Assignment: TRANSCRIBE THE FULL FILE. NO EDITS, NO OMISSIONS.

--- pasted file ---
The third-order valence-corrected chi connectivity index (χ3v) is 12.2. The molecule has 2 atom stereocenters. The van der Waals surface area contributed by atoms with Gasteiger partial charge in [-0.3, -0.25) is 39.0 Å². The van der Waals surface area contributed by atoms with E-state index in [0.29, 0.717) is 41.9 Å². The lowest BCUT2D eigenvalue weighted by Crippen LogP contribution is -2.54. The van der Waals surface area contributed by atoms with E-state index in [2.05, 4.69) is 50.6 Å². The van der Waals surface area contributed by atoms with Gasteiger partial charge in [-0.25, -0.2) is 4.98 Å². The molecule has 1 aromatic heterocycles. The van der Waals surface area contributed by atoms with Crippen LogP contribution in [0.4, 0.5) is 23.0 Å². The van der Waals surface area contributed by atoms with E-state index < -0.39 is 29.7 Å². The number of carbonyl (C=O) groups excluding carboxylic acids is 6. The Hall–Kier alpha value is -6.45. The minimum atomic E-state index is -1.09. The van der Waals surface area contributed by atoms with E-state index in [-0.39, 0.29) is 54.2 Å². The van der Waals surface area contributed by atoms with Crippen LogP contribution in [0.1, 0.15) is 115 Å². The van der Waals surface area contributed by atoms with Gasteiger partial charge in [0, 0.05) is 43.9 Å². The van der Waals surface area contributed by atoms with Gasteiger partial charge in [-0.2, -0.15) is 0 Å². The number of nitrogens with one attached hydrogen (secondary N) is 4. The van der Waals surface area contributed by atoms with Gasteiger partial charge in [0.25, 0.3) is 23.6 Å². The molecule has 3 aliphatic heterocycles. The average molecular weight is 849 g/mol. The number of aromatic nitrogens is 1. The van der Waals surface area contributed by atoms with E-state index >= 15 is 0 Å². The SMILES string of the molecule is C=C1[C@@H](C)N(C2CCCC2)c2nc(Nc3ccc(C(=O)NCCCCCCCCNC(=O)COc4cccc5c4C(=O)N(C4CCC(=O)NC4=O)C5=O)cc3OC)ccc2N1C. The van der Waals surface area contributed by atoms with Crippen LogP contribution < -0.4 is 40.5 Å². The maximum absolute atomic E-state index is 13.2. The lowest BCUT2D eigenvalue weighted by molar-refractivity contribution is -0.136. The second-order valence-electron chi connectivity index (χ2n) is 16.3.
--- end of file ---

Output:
The third-order valence-corrected chi connectivity index (χ3v) is 12.2. The molecule has 2 atom stereocenters. The van der Waals surface area contributed by atoms with Gasteiger partial charge in [-0.3, -0.25) is 39.0 Å². The van der Waals surface area contributed by atoms with E-state index in [0.29, 0.717) is 41.9 Å². The lowest BCUT2D eigenvalue weighted by Crippen LogP contribution is -2.54. The van der Waals surface area contributed by atoms with E-state index in [2.05, 4.69) is 50.6 Å². The van der Waals surface area contributed by atoms with Gasteiger partial charge in [-0.25, -0.2) is 4.98 Å². The molecule has 1 aromatic heterocycles. The van der Waals surface area contributed by atoms with Crippen LogP contribution in [0.4, 0.5) is 23.0 Å². The van der Waals surface area contributed by atoms with E-state index < -0.39 is 29.7 Å². The number of carbonyl (C=O) groups excluding carboxylic acids is 6. The Hall–Kier alpha value is -6.45. The minimum atomic E-state index is -1.09. The van der Waals surface area contributed by atoms with E-state index in [-0.39, 0.29) is 54.2 Å². The van der Waals surface area contributed by atoms with Crippen LogP contribution in [0.1, 0.15) is 115 Å². The van der Waals surface area contributed by atoms with Gasteiger partial charge in [0, 0.05) is 43.9 Å². The van der Waals surface area contributed by atoms with Gasteiger partial charge in [-0.2, -0.15) is 0 Å². The number of nitrogens with one attached hydrogen (secondary N) is 4. The van der Waals surface area contributed by atoms with Gasteiger partial charge in [0.25, 0.3) is 23.6 Å². The molecule has 3 aliphatic heterocycles. The average molecular weight is 849 g/mol. The number of aromatic nitrogens is 1. The van der Waals surface area contributed by atoms with E-state index >= 15 is 0 Å². The SMILES string of the molecule is C=C1[C@@H](C)N(C2CCCC2)c2nc(Nc3ccc(C(=O)NCCCCCCCCNC(=O)COc4cccc5c4C(=O)N(C4CCC(=O)NC4=O)C5=O)cc3OC)ccc2N1C. The van der Waals surface area contributed by atoms with Crippen LogP contribution < -0.4 is 40.5 Å². The maximum absolute atomic E-state index is 13.2. The lowest BCUT2D eigenvalue weighted by molar-refractivity contribution is -0.136. The second-order valence-electron chi connectivity index (χ2n) is 16.3.